It was late, cliff-hangingly late. But, as usual, Christmas did come for retailers.
Last week’s lacklustre update from Next put the frighteners on the City. But the December industry sales data from the BRC and KPMG showed a 1% rise in like-for-likes.
Hardly fireworks, but enough of an uplift to prompt some sighs of relief.
Behind the headline number, the picture was more nuanced and should prompt thought in boardrooms about what is to come.
While industry sales were up in December, 1.7% in total, retailers’ fortunes varied.
Ups and downs
Food was the star of the show – also evidenced by the latest Kantar and Nielsen stats – as grocers enjoyed their best festive period in years.
In contrast, general merchandise performance was described as “sluggish” by the BRC.
Traditional retail challenges such as the weather and intensity of competition aside, you wonder the extent to which this may also reflect factors such as a trend of spending on experience over product.
“These diverging trends may continue into 2017 so retailers face continued pressure to appropriately diversify where they can – for instance by improving in-store eating options and services”
Visa’s Consumer Spending Index, also published this week, showed that spending on recreation and culture climbed 6.4% in December, while hotels, restaurants and bars advanced 7.3%.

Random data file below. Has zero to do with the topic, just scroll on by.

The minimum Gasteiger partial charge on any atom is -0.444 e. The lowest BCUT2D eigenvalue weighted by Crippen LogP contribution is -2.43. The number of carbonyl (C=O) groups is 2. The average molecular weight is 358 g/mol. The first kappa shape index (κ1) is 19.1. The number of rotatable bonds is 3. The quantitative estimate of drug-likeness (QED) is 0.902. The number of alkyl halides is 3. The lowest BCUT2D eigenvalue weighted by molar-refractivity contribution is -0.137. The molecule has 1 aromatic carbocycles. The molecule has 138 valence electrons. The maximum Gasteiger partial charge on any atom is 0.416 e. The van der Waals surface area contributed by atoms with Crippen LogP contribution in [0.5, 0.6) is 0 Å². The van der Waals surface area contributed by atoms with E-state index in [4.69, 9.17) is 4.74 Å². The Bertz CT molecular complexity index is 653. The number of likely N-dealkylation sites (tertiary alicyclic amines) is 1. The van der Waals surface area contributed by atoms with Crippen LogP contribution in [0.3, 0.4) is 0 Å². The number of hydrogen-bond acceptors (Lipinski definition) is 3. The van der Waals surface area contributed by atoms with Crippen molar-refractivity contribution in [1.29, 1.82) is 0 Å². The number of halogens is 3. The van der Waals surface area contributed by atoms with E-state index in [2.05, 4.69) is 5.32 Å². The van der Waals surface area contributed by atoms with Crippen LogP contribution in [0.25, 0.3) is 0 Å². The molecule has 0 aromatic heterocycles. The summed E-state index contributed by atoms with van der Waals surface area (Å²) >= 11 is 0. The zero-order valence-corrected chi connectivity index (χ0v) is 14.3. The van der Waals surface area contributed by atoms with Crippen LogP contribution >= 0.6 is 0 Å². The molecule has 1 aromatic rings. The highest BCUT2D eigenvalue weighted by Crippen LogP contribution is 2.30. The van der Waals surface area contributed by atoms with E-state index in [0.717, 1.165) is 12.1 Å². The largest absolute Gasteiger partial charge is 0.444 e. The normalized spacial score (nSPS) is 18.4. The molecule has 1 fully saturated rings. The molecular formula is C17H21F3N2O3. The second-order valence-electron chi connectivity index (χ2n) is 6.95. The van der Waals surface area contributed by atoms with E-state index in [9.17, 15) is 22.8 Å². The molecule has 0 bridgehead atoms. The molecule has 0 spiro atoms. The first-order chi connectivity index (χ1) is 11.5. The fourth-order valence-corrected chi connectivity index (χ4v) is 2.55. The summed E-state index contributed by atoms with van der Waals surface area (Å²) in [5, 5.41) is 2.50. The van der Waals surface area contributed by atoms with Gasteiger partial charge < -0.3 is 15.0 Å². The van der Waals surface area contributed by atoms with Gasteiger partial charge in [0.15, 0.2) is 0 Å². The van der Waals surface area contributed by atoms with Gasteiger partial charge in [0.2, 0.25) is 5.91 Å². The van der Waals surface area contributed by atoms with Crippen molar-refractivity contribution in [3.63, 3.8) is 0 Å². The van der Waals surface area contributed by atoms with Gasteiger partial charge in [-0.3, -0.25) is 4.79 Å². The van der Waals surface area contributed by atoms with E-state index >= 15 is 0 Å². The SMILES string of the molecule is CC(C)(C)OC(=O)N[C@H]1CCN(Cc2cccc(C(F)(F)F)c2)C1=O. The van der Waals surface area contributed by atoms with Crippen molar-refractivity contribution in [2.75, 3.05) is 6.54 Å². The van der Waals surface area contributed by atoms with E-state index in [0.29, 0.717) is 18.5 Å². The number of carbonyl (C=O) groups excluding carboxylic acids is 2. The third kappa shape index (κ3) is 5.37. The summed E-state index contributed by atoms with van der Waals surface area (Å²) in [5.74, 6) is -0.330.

Clothing and footwear, on the other hand, was down 1.1%.
These diverging trends may continue into 2017 so retailers face continued pressure to appropriately diversify where they can – for instance by improving in-store eating options and services – to ensure their shops retain destination status.
The need to ensure the relevance of stores and wider estates, was evident in another finding from the BRC survey.
In the three months to December, in-store sales fell 1.2% in total and were down 1.4% like-for-like. In contrast, online sales rose 7.2%.
That may not reflect the role played by shops in services such as click-and-collect, but is another sign that new purposes must be found for bricks-and-mortar as the old retail model’s economics are challenged by the growth of multichannel.
Beating Black Friday
But retailers can adapt to change, as perhaps shown by another intriguing feature of December’s industry performance – Christmas week was bigger than Black Friday, an about-turn on the previous year.
The change indicated that retailers have found ways either to properly manage the promotion or, in a few cases, resist the temptation to join in.
“Will Black Friday decline in importance from here on in? For some retailers it works, but it would be no surprise to see others further scale back involvement or come up with alternative strategies”
Will Black Friday decline in importance from here on in? For some retailers it works, but it would be no surprise to see others further scale back involvement or come up with alternative strategies.
With Christmas out of the way, the focus is now on building momentum in 2017.
Total retail sales growth in 2016 was only just above the previous year, the BRC reported.
It would be good to have started the New Year with stronger momentum, especially with challenges such as higher costs and political uncertainty ahead.
When he updated on Christmas, tycoon Theo Paphitis told Retail Week that the industry faces a “perfect storm”.
However, with the optimism and confidence typical of an entrepreneur, he also said he’s “never known a more dynamic time for retail”.
That mixture of realism and determination to rise to the challenge will be called for across the industry this year.